By Stacey Philpot
I’ve long since considered myself defective. I picture my body as something purchased from the bottom of a clearance bin at your local Dollar Store. Somewhat like the twenty-five-cent toy you buy your child as a form of bribery to get them quietly through the check-out line, knowing full well it will break into a thousand tiny pieces before it’s fully out of the packaging.
Even worse, the clearance toy will surely have some sort of siren or alarm that goes off mysteriously at all times of the night for no reason, even after all of the batteries have been removed and it’s been crushed into tiny bits. Is it possessed? Quite possibly. Even after having been thrown away several times it keeps making its way back into the house.
I didn’t realize I viewed my body this way until a less than enjoyable run-in with a perfectly lovely ex-boyfriend a few months ago. I knew he lived in town. He’s married to a stunner. They have a lovely life. I’m married to a NASA all-star. I’d say we’ve both done pretty well. We don’t keep in touch, but I have nothing but positive feelings towards him.
On this particular morning, I was having a terrible RA flare and was only a couple of days post IVIG infusion. Thus, I looked and felt like death. My family and I rolled into the handicapped section, looking for a space closest to the door. Walking was excruciating and getting up the stairs and into the building would be arduous, to say the least.
My head was pounding and it was one of those “throw some dry shampoo in your hair and hope you don’t see anyone you know” days. Murphy’s Law dictates you will see everyone you have ever known on these days, which was, of course, the case.
There he was, fully functional, exiting his non-handicapped vehicle. A shot of shame a mile wide flew through my heart. I realized he’d never seen “this me.” Had he heard I was defective now? Did he kiss his wife at night and tell her how glad he was she wasn’t defective? He glanced over at me, recognition washing over his face. Neither of us offered a greeting as I struggled up the stairs.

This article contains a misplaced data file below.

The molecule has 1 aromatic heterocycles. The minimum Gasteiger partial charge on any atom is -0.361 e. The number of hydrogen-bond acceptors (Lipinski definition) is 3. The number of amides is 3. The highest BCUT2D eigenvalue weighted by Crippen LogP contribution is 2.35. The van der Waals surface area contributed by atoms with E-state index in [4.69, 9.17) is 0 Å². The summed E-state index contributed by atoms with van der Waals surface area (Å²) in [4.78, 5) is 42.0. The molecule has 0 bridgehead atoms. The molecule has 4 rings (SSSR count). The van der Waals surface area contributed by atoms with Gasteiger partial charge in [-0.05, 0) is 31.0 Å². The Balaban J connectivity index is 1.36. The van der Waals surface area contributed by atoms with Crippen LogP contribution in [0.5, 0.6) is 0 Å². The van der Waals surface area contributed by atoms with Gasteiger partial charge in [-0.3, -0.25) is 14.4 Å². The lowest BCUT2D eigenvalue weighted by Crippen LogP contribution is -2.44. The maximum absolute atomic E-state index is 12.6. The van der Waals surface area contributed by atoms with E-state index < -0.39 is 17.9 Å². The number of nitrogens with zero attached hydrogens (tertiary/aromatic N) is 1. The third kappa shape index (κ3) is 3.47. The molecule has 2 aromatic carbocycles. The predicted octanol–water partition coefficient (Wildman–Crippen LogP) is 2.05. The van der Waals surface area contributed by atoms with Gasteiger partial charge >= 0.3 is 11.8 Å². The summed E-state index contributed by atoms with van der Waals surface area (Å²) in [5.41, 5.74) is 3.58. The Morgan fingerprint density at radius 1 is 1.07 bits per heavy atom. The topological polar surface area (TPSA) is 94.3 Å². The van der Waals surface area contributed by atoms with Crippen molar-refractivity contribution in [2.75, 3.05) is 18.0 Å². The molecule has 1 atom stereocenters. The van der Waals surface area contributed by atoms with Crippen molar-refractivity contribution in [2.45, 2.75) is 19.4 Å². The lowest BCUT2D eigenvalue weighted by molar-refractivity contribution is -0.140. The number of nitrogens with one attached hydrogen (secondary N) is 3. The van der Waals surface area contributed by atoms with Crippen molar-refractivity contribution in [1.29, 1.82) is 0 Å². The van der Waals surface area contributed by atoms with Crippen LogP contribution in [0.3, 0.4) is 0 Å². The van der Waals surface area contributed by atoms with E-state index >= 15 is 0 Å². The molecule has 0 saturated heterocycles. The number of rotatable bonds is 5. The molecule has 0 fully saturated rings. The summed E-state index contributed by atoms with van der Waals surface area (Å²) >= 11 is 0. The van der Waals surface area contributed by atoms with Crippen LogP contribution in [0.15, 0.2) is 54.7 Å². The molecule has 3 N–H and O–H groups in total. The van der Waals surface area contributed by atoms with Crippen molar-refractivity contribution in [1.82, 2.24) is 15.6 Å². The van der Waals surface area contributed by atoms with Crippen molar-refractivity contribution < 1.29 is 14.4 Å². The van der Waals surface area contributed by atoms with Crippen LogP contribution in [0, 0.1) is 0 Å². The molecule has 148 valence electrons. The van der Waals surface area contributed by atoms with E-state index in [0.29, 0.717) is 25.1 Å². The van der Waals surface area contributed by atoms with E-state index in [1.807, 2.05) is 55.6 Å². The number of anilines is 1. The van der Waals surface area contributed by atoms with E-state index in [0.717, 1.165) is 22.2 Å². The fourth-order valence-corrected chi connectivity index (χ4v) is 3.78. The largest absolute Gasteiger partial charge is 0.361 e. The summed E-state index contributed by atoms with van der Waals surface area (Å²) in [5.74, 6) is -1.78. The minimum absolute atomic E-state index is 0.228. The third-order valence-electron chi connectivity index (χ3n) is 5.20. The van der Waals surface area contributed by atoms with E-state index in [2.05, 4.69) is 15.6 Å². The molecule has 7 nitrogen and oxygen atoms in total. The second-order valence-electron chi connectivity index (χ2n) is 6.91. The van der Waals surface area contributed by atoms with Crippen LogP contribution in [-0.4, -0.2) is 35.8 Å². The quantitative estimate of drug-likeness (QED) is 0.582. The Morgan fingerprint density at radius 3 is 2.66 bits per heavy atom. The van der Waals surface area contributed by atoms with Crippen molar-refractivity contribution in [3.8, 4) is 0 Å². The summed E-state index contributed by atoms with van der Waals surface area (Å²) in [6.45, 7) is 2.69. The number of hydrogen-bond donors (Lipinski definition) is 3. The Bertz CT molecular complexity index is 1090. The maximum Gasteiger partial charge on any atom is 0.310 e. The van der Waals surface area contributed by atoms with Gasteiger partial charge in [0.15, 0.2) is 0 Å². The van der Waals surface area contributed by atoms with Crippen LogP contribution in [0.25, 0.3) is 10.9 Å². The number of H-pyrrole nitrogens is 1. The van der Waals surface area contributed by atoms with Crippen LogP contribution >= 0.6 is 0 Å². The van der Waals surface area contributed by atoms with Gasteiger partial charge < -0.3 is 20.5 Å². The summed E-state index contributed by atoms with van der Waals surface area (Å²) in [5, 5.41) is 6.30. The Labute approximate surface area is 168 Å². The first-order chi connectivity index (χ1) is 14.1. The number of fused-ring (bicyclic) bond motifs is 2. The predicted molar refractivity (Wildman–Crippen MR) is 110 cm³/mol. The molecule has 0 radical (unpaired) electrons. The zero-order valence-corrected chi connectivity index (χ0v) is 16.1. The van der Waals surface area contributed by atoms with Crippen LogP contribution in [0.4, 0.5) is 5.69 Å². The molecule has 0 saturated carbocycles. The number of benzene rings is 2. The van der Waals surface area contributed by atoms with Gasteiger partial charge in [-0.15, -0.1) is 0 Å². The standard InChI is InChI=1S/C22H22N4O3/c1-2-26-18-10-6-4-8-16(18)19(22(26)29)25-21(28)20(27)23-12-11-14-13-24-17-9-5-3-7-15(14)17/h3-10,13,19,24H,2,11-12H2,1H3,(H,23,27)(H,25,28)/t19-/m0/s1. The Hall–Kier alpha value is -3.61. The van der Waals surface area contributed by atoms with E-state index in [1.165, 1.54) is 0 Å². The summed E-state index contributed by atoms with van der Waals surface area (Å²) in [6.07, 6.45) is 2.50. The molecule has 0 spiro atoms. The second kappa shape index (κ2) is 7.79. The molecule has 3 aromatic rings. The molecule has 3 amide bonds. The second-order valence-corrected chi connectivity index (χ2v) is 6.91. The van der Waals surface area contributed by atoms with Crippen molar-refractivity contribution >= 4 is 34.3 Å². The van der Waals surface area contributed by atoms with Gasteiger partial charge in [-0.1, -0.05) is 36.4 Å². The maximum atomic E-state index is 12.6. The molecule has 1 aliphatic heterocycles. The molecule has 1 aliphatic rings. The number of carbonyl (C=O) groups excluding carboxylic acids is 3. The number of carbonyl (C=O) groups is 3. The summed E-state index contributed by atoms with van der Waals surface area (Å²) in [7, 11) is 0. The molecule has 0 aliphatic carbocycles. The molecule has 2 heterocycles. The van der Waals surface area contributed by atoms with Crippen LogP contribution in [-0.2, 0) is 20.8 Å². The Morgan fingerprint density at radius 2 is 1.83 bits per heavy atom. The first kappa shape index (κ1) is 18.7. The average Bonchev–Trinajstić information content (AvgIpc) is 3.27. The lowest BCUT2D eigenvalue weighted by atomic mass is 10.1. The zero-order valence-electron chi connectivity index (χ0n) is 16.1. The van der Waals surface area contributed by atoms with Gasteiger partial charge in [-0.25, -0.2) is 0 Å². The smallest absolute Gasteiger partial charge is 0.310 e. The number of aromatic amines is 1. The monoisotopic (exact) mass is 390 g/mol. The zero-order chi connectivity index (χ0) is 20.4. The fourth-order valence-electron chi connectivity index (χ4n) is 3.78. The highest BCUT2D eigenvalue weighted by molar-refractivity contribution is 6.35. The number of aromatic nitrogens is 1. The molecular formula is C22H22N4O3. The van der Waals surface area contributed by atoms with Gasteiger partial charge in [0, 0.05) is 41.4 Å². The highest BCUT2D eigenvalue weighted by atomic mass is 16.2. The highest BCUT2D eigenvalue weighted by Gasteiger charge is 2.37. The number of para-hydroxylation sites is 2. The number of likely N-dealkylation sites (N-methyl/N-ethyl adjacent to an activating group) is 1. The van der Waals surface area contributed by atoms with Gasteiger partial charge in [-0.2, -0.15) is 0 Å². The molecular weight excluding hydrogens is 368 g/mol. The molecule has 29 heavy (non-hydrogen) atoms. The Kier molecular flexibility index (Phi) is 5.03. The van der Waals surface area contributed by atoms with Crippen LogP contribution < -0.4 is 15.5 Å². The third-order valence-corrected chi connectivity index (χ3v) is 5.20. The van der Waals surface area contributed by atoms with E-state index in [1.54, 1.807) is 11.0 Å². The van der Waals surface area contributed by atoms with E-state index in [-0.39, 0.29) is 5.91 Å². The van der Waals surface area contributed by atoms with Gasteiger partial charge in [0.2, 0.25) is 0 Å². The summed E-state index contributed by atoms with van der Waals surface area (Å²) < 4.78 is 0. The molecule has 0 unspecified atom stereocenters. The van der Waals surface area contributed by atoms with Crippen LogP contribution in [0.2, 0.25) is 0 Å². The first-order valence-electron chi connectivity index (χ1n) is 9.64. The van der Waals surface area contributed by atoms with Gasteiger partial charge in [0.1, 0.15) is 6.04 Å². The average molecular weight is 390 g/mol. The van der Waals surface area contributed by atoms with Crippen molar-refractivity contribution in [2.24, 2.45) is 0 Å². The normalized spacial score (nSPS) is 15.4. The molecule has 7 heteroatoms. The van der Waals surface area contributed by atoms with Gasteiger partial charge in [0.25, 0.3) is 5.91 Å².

I then proceeded to enter a bathroom stall and let hot tears wash my face. “I used to be beautiful,” I thought.
I processed the events of that day for weeks, the pain of coming face to face for the first time with people who knew you “before.” Beneath that, I wrestled with the fear my husband might feel he’d gotten a raw deal. While this other man has dodged the bullet, he’s gotten stuck with me. I pondered this deeply.
One night while I was harassing my husband to bring food and prescriptions I said, “I’m sorry I’m such a pain in the arse.” He turned and looked at me intently, the corners of his eyes wet and said, “You are never a pain in the arse. It is my joy to serve you.” I gave a little push back because the moment was too tender.
Once he’d left to retrieve sustenance and medications, I lay across the bed and wailed. In that moment it became clear to me, love is fabulous and blind. Never once had my husband looked at me and seen me as defective. In his eyes, I was a prize. Chronic illness, rare disease, they didn’t make him want to take my batteries out or throw me out with the rubbish.
“So this is what love is,” I thought. What magical, healing powers it has. Now, I see myself through his eyes. Not defective, but different. Not defective, but defiant.
May we all be loved so well. And if you find any good deals in the clearance bin, would you let me know?
Stacey is an author, goofball and avid reader. You can find her blog at chronicallywhole.com where she endeavors to encourage other warriors like herself along in their journey of battling for health and discovering wholeness. She is mom to Hayden and Avery, stepmom to Julie and wife to Ryan (a smarty pants who works at NASA and logs their whole life on spreadsheets and pie charts, true story!) She has a strange affinity for eating whole meals in bed (don’t tell anyone) and is convinced smelling old books will make her smarter.